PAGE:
The purpose of our study was to characterize the prevalence, features, and instructional uses of existing school growing spaces and identify barriers and challenges that limit garden-based STEM learning across Nebraska. Our findings suggest that school growing spaces in Nebraska support STEM instruction, especially related to the sciences, but that opportunities for technology and engineering experiences are limited and additional support is needed to broaden garden-based STEM learning efforts.

Previous research on school garden programs has tended to focus on elementary schools (Turner et al., 2016). Other school garden survey results have shown that garden programming is most prevalent in kindergarten through Grade 5 (Life Lab, 2011, 2014). In exploring the full range of K–12 education, we found that student learning in Nebraska school growing spaces occurs mostly in the secondary grade levels. This may be partially due to the recruitment and response of agriculture education teachers in our survey. Agriculture education programs may be overlooked, nationally, as a valuable noncore subject through which older students can engage in experiential STEM learning.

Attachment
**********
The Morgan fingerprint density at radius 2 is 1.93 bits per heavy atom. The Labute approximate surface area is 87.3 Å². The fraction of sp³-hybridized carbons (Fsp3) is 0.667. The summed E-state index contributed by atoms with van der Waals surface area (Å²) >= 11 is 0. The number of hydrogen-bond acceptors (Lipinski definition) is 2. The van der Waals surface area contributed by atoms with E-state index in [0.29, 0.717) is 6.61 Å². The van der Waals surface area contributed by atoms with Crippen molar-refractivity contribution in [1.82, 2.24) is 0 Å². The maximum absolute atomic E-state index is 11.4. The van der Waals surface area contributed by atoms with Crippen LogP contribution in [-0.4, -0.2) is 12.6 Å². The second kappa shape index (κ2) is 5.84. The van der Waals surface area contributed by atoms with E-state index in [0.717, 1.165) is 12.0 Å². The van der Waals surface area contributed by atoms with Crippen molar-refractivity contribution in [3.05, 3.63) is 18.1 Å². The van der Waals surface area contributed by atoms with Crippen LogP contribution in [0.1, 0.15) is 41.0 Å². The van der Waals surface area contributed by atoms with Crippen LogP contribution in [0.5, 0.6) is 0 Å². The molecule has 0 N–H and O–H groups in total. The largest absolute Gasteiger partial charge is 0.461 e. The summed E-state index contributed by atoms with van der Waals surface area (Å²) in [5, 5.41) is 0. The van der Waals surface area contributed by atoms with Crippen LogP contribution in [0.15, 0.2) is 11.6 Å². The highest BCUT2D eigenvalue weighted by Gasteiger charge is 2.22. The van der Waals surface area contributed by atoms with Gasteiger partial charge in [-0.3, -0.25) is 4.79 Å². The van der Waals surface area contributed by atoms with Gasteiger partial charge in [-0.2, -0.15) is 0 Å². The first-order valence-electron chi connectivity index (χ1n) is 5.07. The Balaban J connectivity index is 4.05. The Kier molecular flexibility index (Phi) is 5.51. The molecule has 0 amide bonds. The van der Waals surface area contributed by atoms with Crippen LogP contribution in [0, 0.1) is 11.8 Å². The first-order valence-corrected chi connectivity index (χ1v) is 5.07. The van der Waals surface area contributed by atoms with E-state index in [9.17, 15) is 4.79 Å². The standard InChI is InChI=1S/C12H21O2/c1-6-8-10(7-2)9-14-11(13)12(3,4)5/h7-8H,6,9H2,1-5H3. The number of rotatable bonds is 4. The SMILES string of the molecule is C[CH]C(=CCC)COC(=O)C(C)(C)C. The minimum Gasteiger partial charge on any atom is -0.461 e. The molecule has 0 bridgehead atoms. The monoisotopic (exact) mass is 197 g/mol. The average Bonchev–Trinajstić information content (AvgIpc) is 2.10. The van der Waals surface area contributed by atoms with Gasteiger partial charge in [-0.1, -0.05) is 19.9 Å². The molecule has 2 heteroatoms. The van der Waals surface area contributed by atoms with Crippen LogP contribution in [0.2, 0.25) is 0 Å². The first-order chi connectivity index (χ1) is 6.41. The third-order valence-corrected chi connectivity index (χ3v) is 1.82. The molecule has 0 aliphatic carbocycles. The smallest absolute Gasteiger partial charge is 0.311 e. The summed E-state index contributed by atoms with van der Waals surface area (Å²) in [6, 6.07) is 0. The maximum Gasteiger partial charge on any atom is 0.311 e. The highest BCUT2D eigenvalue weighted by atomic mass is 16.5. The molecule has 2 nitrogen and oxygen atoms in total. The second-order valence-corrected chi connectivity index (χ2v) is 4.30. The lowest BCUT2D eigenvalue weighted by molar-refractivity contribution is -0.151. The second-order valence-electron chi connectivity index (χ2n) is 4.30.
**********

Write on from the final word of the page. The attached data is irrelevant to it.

Our findings agree with California school garden surveys indicating widespread use of garden spaces for science instruction (Life Lab, 2011, 2014). Although science appears to be a well-supported tenet of STEM learning in school growing spaces, other areas of STEM may be overlooked. In our study, we found a lack of computer technology instruction and limited use of agricultural technology and engineering (automated irrigation, weather stations, and solar panels) linked to growing spaces.